Tending the Garden
Thelwall thought it very unfair to influence a child’s mind by inculcating any opinions before it should have come years of discretion, and was able to choose for itself. I showed him my garden, and told him it was my botanical garden. “How so?” said he, “it is covered with weeds.”—“Oh,” I replied, “that is only because it has not yet come to its age of discretion and choice. The weeds, you see, have taken liberty to grow, and I thought it unfair to prejudice the soil towards roses and strawberries.”
from Specimens of the Table Talk of Samuel Taylor Coleridge
In Plato’s Euthydemus, Socrates asks an interesting question: “Which of mankind are the learners, the wise or the ignorant?” (275d). In pursuing the question, it is resolved that in some situations the wise teach the ignorant. However, the wise also teach the wise. Learning, thus, has two senses—the first is when you learn something that allows you do something you were not able to do before, and the second when you use knowledge to examine that same thing, done or spoken. The second sense is often called understanding, but, it is indeed learning too (278).
In a classroom, particularly a freshmen class, it is easy to condescend. I read something a long time ago that made me think—whenever possible, one should imagine that there is at least one person in the room with the potential to be much smarter than you. To condescend is to descend to the same level as the ignorant—the affix “con” does, after all, mean “with.” In this situation, understanding can never happen. I think the most common mode of condescension for teachers is pedantry. Coleridge has an excellent definition that I wanted to note for future reference so that I might attempt to avoid it.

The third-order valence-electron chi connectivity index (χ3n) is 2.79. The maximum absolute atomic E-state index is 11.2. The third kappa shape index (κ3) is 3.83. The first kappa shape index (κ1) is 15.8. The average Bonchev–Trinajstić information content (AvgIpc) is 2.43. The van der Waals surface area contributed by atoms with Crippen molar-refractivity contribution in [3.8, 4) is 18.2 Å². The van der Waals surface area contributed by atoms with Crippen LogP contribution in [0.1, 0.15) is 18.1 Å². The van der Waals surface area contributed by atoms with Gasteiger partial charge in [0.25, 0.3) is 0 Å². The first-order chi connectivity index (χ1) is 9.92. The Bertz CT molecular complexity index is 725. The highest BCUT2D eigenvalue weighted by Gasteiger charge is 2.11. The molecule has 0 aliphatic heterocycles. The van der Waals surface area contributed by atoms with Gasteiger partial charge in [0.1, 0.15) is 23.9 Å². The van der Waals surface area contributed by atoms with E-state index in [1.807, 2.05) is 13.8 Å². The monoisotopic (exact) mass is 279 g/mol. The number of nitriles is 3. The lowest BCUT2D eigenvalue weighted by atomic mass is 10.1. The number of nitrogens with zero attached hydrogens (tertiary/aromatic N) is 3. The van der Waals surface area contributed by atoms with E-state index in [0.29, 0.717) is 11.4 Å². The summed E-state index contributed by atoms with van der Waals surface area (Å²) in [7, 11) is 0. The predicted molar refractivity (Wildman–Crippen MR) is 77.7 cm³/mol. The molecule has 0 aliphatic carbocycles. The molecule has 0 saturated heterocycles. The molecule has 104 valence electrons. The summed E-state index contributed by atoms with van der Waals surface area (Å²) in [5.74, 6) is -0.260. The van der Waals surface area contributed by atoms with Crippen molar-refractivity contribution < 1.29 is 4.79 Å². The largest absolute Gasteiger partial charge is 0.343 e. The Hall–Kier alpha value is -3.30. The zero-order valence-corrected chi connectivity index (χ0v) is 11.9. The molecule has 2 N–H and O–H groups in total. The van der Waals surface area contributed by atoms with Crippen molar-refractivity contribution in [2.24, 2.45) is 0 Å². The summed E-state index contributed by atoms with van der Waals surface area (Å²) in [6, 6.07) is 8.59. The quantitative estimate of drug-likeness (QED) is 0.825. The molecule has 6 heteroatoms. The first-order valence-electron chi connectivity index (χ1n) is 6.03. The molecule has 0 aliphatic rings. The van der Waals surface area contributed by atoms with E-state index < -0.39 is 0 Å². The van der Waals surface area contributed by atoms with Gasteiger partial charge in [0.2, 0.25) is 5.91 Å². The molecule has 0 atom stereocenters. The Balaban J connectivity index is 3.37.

PEDANTRY consists in the use of words unsuitable to the time, place, and company. The language of the market would be pedantic in the schools as that of the schools in the market. The mere man of the world, who insists that in a philosophic investigation of principles and general laws, no other terms should be used, than occur in common conversation, and with no greater definiteness, is at least as much of a pedant as the man of learning, who, perhaps overrating the acquirements of his auditors, or deceived by his own familiarity with technical phrases, talks at the wine table with his eye fixed on his study or laboratory; even though, instead of desiring his wife to make the tea, he should bid her to add the usual quantum sufficit of Thea Sinensis of the Oxyd of Hydrogen, saturated with Calorique. [the right amount of tea with hot water]
from On the General Principles of Genial Criticism
Blog discourse is problematic in this respect. People are so used to soapboxes, they don’t recognize a footstool when they see it. I do not agree with Blake or Nietzsche in thinking that what is great is necessarily obscure. I do think that understanding can only happen when neither party condescends. It is hard to achieve when writing for a potentially wide audience. You never know who is going to be sitting at the table. You can only try to be a genial host. This blog is a place where I like to work things out for myself, not a pulpit from which I preach to the world.